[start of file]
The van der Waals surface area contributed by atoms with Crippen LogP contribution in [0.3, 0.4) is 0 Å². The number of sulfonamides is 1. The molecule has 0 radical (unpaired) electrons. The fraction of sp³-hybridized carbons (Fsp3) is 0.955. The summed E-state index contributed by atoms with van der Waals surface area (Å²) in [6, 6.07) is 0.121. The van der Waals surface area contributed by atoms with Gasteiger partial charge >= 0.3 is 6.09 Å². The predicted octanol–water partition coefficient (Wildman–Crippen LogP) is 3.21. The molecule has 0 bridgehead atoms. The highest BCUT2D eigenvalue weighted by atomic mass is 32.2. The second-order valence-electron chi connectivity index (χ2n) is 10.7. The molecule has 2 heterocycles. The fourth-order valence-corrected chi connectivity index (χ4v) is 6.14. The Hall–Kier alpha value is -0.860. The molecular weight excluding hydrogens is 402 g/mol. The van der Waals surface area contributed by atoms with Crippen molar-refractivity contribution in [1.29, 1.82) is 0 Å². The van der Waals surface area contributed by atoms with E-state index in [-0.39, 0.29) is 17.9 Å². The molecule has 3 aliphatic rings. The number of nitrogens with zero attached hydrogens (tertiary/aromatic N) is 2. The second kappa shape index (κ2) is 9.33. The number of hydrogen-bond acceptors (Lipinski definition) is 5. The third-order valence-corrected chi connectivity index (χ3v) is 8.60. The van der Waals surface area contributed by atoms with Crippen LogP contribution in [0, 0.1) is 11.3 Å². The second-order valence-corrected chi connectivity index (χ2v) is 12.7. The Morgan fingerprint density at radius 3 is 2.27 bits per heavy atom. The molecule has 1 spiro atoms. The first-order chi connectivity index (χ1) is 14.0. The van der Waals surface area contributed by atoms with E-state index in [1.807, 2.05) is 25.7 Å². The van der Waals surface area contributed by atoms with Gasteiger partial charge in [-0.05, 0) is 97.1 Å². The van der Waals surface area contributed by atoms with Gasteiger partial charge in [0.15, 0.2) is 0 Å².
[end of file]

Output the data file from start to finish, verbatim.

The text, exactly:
The van der Waals surface area contributed by atoms with Crippen LogP contribution in [0.3, 0.4) is 0 Å². The number of sulfonamides is 1. The molecule has 0 radical (unpaired) electrons. The fraction of sp³-hybridized carbons (Fsp3) is 0.955. The summed E-state index contributed by atoms with van der Waals surface area (Å²) in [6, 6.07) is 0.121. The van der Waals surface area contributed by atoms with Gasteiger partial charge >= 0.3 is 6.09 Å². The predicted octanol–water partition coefficient (Wildman–Crippen LogP) is 3.21. The molecule has 0 bridgehead atoms. The highest BCUT2D eigenvalue weighted by atomic mass is 32.2. The second-order valence-electron chi connectivity index (χ2n) is 10.7. The molecule has 2 heterocycles. The fourth-order valence-corrected chi connectivity index (χ4v) is 6.14. The Hall–Kier alpha value is -0.860. The molecular weight excluding hydrogens is 402 g/mol. The van der Waals surface area contributed by atoms with Crippen molar-refractivity contribution in [1.29, 1.82) is 0 Å². The van der Waals surface area contributed by atoms with E-state index in [-0.39, 0.29) is 17.9 Å². The molecule has 3 aliphatic rings. The number of nitrogens with zero attached hydrogens (tertiary/aromatic N) is 2. The second kappa shape index (κ2) is 9.33. The number of hydrogen-bond acceptors (Lipinski definition) is 5. The third-order valence-corrected chi connectivity index (χ3v) is 8.60. The van der Waals surface area contributed by atoms with Crippen LogP contribution in [0, 0.1) is 11.3 Å². The second-order valence-corrected chi connectivity index (χ2v) is 12.7. The Morgan fingerprint density at radius 3 is 2.27 bits per heavy atom. The molecule has 1 spiro atoms. The first-order chi connectivity index (χ1) is 14.0. The van der Waals surface area contributed by atoms with E-state index in [1.807, 2.05) is 25.7 Å². The van der Waals surface area contributed by atoms with Gasteiger partial charge in [-0.05, 0) is 97.1 Å². The van der Waals surface area contributed by atoms with Gasteiger partial charge in [0.15, 0.2) is 0 Å².